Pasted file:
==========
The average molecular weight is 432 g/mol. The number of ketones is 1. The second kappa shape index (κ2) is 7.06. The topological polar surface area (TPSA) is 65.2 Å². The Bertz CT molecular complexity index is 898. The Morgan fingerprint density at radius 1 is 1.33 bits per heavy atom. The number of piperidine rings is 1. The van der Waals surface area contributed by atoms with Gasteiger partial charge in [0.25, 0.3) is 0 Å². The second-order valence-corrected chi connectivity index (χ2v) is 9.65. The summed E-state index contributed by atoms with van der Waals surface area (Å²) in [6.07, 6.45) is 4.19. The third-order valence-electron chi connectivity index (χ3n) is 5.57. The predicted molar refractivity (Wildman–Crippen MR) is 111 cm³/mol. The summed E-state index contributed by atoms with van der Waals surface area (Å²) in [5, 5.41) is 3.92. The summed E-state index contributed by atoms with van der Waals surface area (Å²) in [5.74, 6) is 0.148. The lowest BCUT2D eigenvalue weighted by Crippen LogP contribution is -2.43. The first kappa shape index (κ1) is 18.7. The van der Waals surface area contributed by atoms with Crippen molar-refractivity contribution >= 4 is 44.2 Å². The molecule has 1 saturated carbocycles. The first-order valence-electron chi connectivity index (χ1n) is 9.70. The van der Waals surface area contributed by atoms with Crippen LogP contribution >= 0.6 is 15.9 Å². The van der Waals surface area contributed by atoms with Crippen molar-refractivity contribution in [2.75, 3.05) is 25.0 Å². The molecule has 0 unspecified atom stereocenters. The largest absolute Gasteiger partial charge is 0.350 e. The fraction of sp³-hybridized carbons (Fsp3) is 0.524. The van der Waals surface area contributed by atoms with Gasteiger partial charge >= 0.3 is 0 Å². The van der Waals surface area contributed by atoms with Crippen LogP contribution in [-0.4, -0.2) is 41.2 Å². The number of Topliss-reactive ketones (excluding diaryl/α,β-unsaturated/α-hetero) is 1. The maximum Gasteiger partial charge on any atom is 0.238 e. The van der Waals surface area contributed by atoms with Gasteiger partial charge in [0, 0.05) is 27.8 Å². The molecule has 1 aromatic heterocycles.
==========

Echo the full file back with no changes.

The average molecular weight is 432 g/mol. The number of ketones is 1. The second kappa shape index (κ2) is 7.06. The topological polar surface area (TPSA) is 65.2 Å². The Bertz CT molecular complexity index is 898. The Morgan fingerprint density at radius 1 is 1.33 bits per heavy atom. The number of piperidine rings is 1. The van der Waals surface area contributed by atoms with Gasteiger partial charge in [0.25, 0.3) is 0 Å². The second-order valence-corrected chi connectivity index (χ2v) is 9.65. The summed E-state index contributed by atoms with van der Waals surface area (Å²) in [6.07, 6.45) is 4.19. The third-order valence-electron chi connectivity index (χ3n) is 5.57. The predicted molar refractivity (Wildman–Crippen MR) is 111 cm³/mol. The summed E-state index contributed by atoms with van der Waals surface area (Å²) in [5, 5.41) is 3.92. The summed E-state index contributed by atoms with van der Waals surface area (Å²) in [5.74, 6) is 0.148. The lowest BCUT2D eigenvalue weighted by Crippen LogP contribution is -2.43. The first kappa shape index (κ1) is 18.7. The van der Waals surface area contributed by atoms with Crippen molar-refractivity contribution >= 4 is 44.2 Å². The molecule has 1 saturated carbocycles. The first-order valence-electron chi connectivity index (χ1n) is 9.70. The van der Waals surface area contributed by atoms with Crippen LogP contribution >= 0.6 is 15.9 Å². The van der Waals surface area contributed by atoms with Crippen molar-refractivity contribution in [2.75, 3.05) is 25.0 Å². The molecule has 0 unspecified atom stereocenters. The largest absolute Gasteiger partial charge is 0.350 e. The fraction of sp³-hybridized carbons (Fsp3) is 0.524. The van der Waals surface area contributed by atoms with Gasteiger partial charge >= 0.3 is 0 Å². The van der Waals surface area contributed by atoms with Crippen LogP contribution in [-0.4, -0.2) is 41.2 Å². The number of Topliss-reactive ketones (excluding diaryl/α,β-unsaturated/α-hetero) is 1. The maximum Gasteiger partial charge on any atom is 0.238 e. The van der Waals surface area contributed by atoms with Gasteiger partial charge in [0, 0.05) is 27.8 Å². The molecule has 1 aromatic heterocycles.